What’s In Season – September

  • By Kim
  • 3 September, 2013
  • Comments Off


People in the Bay Area know what it means when September hits … harvest! Specifically, grape harvest in wine country! If you drive up to Sonoma and Napa right now, you’ll see long stretches of orderly grape vines, laden with bunches of tiny grapes. In the next few weeks, the vines will be picked clean, and usually by mid-October, you’ll see nothing but bare branches where there used to be green and golden leaves. It’s really gorgeous – I highly recommend it if you are visiting the area.

The weather will start to cool all around the US in the next few weeks as we transition into Autumn. Since it’s only cool, rather than cold, there are still plenty of fruits and non-starchy vegetables to enjoy. I recently was given this Local Foods Wheel, and it’s been super helpful in reminding me what’s in season. Mine is specific to the Bay Area, but they also have wheels for SoCal, New York Metro area and the Upper Midwest. Be sure to look into what’s fresh wherever you are. Here’s a list of some of the produce in season right now:

  • apples
  • artichokes
  • arugula
  • avocado
  • Beets
  • blackberries
  • corn
  • eggplants
  • figs
  • grapes
  • limes
  • melons
  • okra
  • pears
  • peppers
  • Persimmons
  • quince
  • raspberries
  • tomatoes

I was going to post a grape recipe to keep with this post’s feature picture. However, the more I thought about it, I realized that I don’t really like grapes in things. I’ll eat them in fruit salads and in the occasional rice dish or salad, but I really just like my grapes plain and very cold. Frozen even. So instead, I’m going to post an heirloom tomato recipe since they are in season right now. Like, leave your home and go to the market and get them RIGHT NOW since the season will be over by the time you find parking. But they are so lovely and delicious that it will all be worth it. The following isn’t much cooking; it’s more assembling. Of course, the bread will taste better charred from a grill, but I usually make this just on bread toasted under the broiler. It works nearly as well. The end result is beautiful due to the different tomato colors.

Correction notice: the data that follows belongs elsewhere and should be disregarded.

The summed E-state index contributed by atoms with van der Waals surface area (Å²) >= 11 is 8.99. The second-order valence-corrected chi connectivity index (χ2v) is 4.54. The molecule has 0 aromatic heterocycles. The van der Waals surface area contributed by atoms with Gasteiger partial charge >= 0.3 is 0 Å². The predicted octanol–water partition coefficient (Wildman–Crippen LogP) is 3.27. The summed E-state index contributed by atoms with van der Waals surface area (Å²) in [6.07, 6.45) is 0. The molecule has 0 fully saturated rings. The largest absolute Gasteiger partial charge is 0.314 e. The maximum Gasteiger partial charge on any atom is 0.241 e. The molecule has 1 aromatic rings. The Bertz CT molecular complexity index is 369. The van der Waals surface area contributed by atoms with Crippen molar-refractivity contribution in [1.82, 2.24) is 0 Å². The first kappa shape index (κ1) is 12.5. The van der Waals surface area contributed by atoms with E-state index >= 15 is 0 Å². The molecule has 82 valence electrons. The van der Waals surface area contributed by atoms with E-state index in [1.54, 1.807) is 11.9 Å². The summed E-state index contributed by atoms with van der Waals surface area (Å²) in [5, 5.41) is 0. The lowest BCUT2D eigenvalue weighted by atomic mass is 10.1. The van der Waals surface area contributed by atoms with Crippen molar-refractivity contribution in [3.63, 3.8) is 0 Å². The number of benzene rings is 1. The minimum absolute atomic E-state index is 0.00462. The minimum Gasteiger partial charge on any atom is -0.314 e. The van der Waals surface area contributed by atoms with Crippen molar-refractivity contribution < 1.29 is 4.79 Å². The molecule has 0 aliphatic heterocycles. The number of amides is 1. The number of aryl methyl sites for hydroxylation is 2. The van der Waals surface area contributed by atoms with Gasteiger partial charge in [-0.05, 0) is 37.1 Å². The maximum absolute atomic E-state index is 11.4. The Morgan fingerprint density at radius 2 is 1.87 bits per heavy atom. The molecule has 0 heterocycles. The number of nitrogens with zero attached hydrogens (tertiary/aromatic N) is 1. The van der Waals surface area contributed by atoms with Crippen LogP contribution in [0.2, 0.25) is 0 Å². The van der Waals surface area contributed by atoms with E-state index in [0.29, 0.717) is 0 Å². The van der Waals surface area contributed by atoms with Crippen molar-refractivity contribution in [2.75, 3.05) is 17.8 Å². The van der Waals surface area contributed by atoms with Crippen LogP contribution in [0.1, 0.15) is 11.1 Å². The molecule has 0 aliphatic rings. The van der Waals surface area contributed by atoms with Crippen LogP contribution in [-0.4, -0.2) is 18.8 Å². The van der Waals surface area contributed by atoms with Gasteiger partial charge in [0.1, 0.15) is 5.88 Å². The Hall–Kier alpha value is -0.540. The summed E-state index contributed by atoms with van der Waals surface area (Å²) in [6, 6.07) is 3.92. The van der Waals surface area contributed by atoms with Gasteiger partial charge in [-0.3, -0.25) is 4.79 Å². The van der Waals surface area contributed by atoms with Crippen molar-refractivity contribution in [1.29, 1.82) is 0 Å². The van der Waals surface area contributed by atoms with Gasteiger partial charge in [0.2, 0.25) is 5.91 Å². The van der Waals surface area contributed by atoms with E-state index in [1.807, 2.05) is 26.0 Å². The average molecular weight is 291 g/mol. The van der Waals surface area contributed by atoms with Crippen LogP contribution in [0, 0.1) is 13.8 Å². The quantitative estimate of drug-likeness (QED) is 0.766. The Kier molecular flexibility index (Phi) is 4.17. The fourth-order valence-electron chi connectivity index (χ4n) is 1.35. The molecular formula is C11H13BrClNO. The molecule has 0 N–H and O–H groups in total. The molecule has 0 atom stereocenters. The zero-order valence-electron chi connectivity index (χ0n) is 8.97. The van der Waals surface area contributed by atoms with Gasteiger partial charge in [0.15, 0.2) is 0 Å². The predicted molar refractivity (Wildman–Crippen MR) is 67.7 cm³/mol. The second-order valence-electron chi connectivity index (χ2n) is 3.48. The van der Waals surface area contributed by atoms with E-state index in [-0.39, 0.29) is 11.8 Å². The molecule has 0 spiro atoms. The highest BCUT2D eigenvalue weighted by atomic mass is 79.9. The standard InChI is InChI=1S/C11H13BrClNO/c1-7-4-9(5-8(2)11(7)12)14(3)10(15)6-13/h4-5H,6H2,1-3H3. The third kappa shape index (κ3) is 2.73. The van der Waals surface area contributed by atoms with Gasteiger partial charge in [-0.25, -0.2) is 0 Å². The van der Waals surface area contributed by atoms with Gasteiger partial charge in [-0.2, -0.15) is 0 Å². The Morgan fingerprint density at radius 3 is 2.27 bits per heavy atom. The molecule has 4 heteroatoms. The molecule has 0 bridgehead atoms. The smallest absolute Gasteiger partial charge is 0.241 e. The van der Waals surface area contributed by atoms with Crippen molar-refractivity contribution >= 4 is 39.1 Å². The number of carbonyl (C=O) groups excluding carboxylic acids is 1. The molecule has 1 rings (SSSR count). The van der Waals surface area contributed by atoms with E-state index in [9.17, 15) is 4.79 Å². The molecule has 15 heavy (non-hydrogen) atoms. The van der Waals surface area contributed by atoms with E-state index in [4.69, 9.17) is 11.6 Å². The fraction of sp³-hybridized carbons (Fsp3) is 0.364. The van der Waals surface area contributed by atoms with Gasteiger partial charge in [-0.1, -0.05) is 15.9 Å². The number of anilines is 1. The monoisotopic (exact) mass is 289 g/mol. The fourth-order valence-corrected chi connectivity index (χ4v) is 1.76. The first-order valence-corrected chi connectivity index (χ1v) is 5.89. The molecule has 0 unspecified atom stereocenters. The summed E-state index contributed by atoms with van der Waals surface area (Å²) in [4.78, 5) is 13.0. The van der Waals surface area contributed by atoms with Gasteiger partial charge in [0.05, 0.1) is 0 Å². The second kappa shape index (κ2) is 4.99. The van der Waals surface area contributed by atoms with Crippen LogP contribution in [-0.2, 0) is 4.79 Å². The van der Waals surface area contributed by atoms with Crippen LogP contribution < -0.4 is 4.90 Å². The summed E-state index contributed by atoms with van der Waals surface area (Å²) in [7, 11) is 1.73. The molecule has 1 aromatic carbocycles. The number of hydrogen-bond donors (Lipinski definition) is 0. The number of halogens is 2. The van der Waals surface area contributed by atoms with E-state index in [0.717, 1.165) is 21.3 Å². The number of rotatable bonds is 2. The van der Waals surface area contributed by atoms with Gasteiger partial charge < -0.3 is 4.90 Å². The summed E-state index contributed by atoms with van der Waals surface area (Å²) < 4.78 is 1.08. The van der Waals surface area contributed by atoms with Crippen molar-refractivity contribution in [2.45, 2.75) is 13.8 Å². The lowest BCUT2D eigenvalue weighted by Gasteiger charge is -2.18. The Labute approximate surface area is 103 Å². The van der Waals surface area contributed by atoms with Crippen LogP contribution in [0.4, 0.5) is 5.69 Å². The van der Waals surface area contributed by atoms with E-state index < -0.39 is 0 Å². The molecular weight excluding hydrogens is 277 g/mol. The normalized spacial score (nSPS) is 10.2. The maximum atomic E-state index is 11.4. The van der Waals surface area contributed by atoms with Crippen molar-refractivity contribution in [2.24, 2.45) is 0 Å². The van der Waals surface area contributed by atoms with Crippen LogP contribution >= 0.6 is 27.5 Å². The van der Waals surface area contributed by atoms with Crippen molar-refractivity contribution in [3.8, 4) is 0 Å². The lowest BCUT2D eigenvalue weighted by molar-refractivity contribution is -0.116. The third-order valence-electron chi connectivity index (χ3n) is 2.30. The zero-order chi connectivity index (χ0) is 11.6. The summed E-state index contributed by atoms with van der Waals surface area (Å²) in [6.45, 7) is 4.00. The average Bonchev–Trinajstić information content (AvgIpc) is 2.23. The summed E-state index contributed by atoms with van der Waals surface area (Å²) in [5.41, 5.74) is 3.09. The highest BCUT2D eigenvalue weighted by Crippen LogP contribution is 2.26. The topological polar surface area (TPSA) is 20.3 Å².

tomato-ombre-md109341_vertTomato Ombre on Grilled Rustic Bread
From Martha Stewart.com
Serves 16

1 large, long rustic Italian loaf, such as ciabatta
2 cloves garlic, split in half crosswise
3 pounds ripe heirloom tomatoes, ranging in color from red or orange to yellow and green
1/2 cup extra-virgin olive oil, divided
1 1/2 teaspoons flaky sea salt, such as Maldon, divided
Freshly ground pepper

Preheat grill to high heat. Trim top crust of loaf slightly to make a flat surface, then slice loaf horizontally to create 2 long halves. Grill bread until moderately charred, 1 to 2 minutes on each side. Rub bread on both sides of each half with garlic and place, cut sides up, on a platter.

Cut tomatoes into thin slices. Collect accumulated juices and spoon onto bread. Drizzle bread with a generous 1/4 cup oil. Sprinkle with 3/4 teaspoon salt; season with pepper.

Shingle tomato slices on bread, arranging by color and covering each entire surface. Drizzle remaining oil over tomatoes and season with remaining 3/4 teaspoon salt. Cut tomato-topped bread into wedges and serve.


Grapes image by r3v || cls

Tomato Ombre on Grilled Rustic Bread by Maria Robledo, MarthaStewart.com

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